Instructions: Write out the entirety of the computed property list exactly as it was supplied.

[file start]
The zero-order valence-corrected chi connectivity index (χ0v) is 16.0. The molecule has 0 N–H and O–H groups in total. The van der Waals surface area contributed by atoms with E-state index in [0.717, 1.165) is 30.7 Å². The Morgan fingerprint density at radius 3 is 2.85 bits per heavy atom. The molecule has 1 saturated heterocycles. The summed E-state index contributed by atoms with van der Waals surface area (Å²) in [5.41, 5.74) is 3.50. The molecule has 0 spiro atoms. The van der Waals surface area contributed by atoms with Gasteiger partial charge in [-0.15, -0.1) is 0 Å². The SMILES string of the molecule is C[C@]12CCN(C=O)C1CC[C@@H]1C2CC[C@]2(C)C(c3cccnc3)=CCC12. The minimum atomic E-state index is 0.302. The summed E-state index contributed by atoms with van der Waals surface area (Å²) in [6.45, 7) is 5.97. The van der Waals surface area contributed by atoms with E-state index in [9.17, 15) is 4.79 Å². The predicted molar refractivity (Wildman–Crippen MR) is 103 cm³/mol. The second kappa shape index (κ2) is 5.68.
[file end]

The zero-order valence-corrected chi connectivity index (χ0v) is 16.0. The molecule has 0 N–H and O–H groups in total. The van der Waals surface area contributed by atoms with E-state index in [0.717, 1.165) is 30.7 Å². The Morgan fingerprint density at radius 3 is 2.85 bits per heavy atom. The molecule has 1 saturated heterocycles. The summed E-state index contributed by atoms with van der Waals surface area (Å²) in [5.41, 5.74) is 3.50. The molecule has 0 spiro atoms. The van der Waals surface area contributed by atoms with Gasteiger partial charge in [-0.15, -0.1) is 0 Å². The SMILES string of the molecule is C[C@]12CCN(C=O)C1CC[C@@H]1C2CC[C@]2(C)C(c3cccnc3)=CCC12. The minimum atomic E-state index is 0.302. The summed E-state index contributed by atoms with van der Waals surface area (Å²) in [6.45, 7) is 5.97. The van der Waals surface area contributed by atoms with E-state index in [9.17, 15) is 4.79 Å². The predicted molar refractivity (Wildman–Crippen MR) is 103 cm³/mol. The second kappa shape index (κ2) is 5.68.